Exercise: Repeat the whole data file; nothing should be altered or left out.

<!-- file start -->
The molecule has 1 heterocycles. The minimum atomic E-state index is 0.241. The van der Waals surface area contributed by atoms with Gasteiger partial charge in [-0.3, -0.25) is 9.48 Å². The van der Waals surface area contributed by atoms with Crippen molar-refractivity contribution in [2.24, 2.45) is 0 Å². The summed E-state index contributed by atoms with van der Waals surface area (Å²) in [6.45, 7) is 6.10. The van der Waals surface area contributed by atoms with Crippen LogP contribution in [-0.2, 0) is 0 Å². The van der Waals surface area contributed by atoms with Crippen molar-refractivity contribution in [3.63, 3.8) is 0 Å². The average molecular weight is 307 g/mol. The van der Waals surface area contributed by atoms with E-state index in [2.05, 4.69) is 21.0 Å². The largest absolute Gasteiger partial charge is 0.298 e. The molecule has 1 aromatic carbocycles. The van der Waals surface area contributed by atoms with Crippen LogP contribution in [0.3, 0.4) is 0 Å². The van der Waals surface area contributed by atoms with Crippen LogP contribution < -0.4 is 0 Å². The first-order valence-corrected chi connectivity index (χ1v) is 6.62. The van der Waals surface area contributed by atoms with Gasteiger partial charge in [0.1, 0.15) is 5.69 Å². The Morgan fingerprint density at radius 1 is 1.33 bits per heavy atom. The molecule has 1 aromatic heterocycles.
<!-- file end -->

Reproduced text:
The molecule has 1 heterocycles. The minimum atomic E-state index is 0.241. The van der Waals surface area contributed by atoms with Gasteiger partial charge in [-0.3, -0.25) is 9.48 Å². The van der Waals surface area contributed by atoms with Crippen molar-refractivity contribution in [2.24, 2.45) is 0 Å². The summed E-state index contributed by atoms with van der Waals surface area (Å²) in [6.45, 7) is 6.10. The van der Waals surface area contributed by atoms with Crippen LogP contribution in [-0.2, 0) is 0 Å². The van der Waals surface area contributed by atoms with Crippen molar-refractivity contribution in [3.63, 3.8) is 0 Å². The average molecular weight is 307 g/mol. The van der Waals surface area contributed by atoms with E-state index in [2.05, 4.69) is 21.0 Å². The largest absolute Gasteiger partial charge is 0.298 e. The molecule has 1 aromatic carbocycles. The van der Waals surface area contributed by atoms with Crippen LogP contribution in [0.3, 0.4) is 0 Å². The van der Waals surface area contributed by atoms with Crippen LogP contribution < -0.4 is 0 Å². The first-order valence-corrected chi connectivity index (χ1v) is 6.62. The van der Waals surface area contributed by atoms with Gasteiger partial charge in [0.1, 0.15) is 5.69 Å². The Morgan fingerprint density at radius 1 is 1.33 bits per heavy atom. The molecule has 1 aromatic heterocycles.